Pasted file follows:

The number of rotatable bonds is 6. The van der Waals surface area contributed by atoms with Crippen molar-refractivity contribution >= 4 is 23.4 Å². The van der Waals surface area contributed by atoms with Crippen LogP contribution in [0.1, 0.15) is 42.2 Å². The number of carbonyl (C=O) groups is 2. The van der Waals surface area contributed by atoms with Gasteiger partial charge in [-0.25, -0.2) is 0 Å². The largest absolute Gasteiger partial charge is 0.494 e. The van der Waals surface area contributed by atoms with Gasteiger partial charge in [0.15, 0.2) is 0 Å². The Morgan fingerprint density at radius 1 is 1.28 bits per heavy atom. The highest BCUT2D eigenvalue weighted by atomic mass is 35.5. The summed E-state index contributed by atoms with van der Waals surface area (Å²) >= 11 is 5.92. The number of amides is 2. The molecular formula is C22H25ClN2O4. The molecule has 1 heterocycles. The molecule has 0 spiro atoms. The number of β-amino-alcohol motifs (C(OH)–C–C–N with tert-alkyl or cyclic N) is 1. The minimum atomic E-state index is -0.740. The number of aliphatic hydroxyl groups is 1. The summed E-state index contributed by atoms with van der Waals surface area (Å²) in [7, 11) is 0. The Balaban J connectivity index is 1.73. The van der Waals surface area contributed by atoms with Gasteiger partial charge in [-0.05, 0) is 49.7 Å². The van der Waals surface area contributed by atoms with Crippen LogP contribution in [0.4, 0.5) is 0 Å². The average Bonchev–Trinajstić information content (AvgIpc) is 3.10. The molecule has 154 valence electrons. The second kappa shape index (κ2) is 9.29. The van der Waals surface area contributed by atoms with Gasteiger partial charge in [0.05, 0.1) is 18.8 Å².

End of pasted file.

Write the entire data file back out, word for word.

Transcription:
The number of rotatable bonds is 6. The van der Waals surface area contributed by atoms with Crippen molar-refractivity contribution >= 4 is 23.4 Å². The van der Waals surface area contributed by atoms with Crippen LogP contribution in [0.1, 0.15) is 42.2 Å². The number of carbonyl (C=O) groups is 2. The van der Waals surface area contributed by atoms with Gasteiger partial charge in [-0.25, -0.2) is 0 Å². The largest absolute Gasteiger partial charge is 0.494 e. The van der Waals surface area contributed by atoms with Gasteiger partial charge in [0.15, 0.2) is 0 Å². The Morgan fingerprint density at radius 1 is 1.28 bits per heavy atom. The highest BCUT2D eigenvalue weighted by atomic mass is 35.5. The summed E-state index contributed by atoms with van der Waals surface area (Å²) >= 11 is 5.92. The number of amides is 2. The molecular formula is C22H25ClN2O4. The molecule has 1 heterocycles. The molecule has 0 spiro atoms. The number of β-amino-alcohol motifs (C(OH)–C–C–N with tert-alkyl or cyclic N) is 1. The minimum atomic E-state index is -0.740. The number of aliphatic hydroxyl groups is 1. The summed E-state index contributed by atoms with van der Waals surface area (Å²) in [7, 11) is 0. The Balaban J connectivity index is 1.73. The van der Waals surface area contributed by atoms with Gasteiger partial charge in [-0.05, 0) is 49.7 Å². The van der Waals surface area contributed by atoms with Crippen LogP contribution in [0.4, 0.5) is 0 Å². The average Bonchev–Trinajstić information content (AvgIpc) is 3.10. The molecule has 154 valence electrons. The second kappa shape index (κ2) is 9.29. The van der Waals surface area contributed by atoms with Gasteiger partial charge in [0.05, 0.1) is 18.8 Å².